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UBC Theses and Dissertations

Abiotic and biotic factors creating variation among bromeliad communities MacDonald, Arthur Andrew Meahan

Abstract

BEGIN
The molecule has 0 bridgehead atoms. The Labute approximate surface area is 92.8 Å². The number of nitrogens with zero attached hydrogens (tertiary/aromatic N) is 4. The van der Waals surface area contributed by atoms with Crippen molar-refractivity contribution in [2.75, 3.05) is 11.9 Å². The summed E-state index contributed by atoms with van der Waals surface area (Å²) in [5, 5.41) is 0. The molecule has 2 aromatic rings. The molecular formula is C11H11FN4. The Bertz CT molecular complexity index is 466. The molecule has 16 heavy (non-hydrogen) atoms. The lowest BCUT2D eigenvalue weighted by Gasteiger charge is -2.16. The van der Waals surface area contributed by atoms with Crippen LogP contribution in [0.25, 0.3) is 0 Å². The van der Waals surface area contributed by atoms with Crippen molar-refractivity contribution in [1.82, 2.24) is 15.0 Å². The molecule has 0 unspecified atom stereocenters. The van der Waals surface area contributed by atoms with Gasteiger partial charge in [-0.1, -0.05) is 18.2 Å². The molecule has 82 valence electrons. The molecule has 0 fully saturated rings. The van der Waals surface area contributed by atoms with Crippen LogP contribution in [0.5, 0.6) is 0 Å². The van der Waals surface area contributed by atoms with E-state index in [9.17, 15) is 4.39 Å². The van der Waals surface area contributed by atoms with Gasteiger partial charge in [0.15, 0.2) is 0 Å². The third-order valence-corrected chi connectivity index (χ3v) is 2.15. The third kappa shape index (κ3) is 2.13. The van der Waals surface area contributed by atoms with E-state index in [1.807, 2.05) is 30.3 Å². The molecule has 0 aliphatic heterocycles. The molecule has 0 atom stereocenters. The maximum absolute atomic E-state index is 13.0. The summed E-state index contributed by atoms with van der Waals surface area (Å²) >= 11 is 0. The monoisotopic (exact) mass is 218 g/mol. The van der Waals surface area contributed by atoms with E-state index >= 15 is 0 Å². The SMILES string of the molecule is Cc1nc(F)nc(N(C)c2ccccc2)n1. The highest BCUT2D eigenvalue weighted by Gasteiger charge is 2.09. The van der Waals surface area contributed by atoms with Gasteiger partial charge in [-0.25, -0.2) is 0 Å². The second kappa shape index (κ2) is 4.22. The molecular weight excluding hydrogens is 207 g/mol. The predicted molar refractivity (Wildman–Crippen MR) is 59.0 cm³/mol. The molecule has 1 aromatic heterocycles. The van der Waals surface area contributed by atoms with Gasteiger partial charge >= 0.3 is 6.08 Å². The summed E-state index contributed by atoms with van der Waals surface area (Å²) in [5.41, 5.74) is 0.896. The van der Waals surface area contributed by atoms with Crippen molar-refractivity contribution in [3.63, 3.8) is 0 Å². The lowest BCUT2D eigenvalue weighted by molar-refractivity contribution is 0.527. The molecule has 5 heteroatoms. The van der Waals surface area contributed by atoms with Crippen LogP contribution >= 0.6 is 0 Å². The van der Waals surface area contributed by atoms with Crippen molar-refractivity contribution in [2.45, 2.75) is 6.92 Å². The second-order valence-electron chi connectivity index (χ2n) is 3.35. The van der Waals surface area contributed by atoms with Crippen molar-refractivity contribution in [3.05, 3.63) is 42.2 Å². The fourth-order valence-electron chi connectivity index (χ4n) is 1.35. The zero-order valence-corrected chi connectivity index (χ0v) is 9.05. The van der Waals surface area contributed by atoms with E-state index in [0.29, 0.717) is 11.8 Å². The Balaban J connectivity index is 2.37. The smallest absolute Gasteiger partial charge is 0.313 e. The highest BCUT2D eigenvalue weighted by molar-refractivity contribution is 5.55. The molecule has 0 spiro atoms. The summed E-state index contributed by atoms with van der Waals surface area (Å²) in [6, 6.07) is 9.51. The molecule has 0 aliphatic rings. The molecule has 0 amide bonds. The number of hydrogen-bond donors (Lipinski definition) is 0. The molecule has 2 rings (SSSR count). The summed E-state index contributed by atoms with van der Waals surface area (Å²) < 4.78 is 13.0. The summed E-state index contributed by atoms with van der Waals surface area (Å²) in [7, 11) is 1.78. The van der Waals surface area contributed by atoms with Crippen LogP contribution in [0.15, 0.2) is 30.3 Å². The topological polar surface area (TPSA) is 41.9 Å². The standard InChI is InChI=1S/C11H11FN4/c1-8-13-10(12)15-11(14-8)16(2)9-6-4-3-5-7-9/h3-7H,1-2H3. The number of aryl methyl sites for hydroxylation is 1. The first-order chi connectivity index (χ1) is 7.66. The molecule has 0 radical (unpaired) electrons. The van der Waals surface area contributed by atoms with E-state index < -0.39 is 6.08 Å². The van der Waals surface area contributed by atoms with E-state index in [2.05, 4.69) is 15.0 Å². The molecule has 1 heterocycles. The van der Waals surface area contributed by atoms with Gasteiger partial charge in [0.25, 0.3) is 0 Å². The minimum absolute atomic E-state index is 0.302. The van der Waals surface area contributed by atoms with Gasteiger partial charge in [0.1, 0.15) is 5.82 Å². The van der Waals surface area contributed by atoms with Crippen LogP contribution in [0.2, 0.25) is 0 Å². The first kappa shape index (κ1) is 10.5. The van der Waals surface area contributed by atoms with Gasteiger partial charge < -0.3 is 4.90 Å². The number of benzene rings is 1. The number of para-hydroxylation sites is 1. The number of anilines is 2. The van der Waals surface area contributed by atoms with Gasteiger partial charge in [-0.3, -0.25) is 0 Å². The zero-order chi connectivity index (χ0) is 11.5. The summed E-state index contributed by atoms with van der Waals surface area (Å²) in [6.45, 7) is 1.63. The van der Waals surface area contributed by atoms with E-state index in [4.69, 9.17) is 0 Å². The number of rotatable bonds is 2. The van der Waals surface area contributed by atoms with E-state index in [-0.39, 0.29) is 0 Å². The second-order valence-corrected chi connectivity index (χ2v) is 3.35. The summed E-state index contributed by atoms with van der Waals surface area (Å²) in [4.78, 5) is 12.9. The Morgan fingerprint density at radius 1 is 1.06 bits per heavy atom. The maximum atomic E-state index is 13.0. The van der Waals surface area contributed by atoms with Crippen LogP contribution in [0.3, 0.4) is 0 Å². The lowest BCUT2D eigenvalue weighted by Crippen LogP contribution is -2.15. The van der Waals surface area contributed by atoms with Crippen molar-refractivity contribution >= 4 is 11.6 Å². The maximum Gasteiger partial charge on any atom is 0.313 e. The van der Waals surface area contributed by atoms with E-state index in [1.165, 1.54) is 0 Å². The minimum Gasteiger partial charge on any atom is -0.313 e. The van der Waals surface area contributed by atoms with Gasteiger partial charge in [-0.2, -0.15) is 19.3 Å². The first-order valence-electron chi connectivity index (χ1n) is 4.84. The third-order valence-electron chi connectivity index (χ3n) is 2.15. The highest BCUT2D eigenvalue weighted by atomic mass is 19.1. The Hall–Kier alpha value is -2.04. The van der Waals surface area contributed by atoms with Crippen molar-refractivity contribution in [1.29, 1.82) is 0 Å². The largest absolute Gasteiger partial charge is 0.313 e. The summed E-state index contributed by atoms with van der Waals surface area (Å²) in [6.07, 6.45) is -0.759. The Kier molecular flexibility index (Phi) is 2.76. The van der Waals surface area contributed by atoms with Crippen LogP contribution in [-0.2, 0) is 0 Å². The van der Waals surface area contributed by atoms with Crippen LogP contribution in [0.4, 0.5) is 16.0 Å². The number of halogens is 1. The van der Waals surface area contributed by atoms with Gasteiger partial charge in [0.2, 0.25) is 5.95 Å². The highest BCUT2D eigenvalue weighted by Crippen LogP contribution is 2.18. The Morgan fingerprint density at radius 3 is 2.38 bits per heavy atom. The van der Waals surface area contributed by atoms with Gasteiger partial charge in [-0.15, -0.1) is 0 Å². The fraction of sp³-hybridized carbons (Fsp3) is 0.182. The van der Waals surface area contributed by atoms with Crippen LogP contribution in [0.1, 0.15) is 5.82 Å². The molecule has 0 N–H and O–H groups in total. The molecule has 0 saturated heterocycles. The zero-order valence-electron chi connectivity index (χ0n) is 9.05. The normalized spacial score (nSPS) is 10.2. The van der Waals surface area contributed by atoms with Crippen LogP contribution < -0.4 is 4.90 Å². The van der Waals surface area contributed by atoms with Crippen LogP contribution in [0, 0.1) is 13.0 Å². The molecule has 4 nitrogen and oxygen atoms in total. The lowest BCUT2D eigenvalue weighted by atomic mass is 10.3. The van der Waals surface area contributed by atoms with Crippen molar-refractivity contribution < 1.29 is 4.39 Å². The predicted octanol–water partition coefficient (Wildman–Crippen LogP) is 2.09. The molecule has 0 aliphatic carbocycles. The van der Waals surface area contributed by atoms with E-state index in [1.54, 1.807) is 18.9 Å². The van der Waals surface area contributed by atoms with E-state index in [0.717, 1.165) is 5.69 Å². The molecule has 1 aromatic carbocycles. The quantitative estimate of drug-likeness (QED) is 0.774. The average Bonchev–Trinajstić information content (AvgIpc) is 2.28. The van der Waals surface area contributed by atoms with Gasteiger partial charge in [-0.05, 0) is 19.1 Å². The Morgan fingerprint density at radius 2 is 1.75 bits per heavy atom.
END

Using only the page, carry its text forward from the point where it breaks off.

Many ecological communities show variation from place to place; understanding the causes of this variation is the goal of community ecology. Differences in community composition will be the result of both stochastic and deterministic processes. However, it is difficult to know to what degree deterministic processes will shape community composition. In this thesis I combined observational and experimental approaches to quantify deterministic processes within a particular ecological community -- they phytotelmata of bromeliad plants. In my thesis I describe three studies at different scales of organization: 1) do organisms of different size respond equally to changes in their environment 2) how do predators interact to influence prey survival 3) what mechanisms underly the response of similar species to the same environmental gradient, bromeliad size. In Chapter 1, I tested an hypothesis developed from previous observational data -- that smaller organisms respond less than larger ones to the same environmental gradient -- different bromeliad species that occur under different forest canopies. After removing variation caused by dispersal, I found that environmental variation explained little variation for bacteria, more for zooplankton and most of all for macroinvertebrates. In my second chapter, I examined ecological determinism on a smaller scale -- within a single trophic level (macroinvertebrate predators). I found that predators may interfere with each other, reducing predation rates and increasing prey survival. In Chapter 3, I examine macroinvertebrate responses to bromeliad volume. I use both null models and a field experiment to show that for at least one such pair, a difference in abiotic tolerances may be the plausible mechanism. Together these results illustrate when, and to what degree, bromeliad communities respond to deterministic factors. All three chapters first demonstrate a pattern, testing it against a suitable null distribution, before attempting to quantify possible mechanisms with a field experiment. This combination of observation and experiment is an approach which can contribute to our understanding of how ecological systems work.

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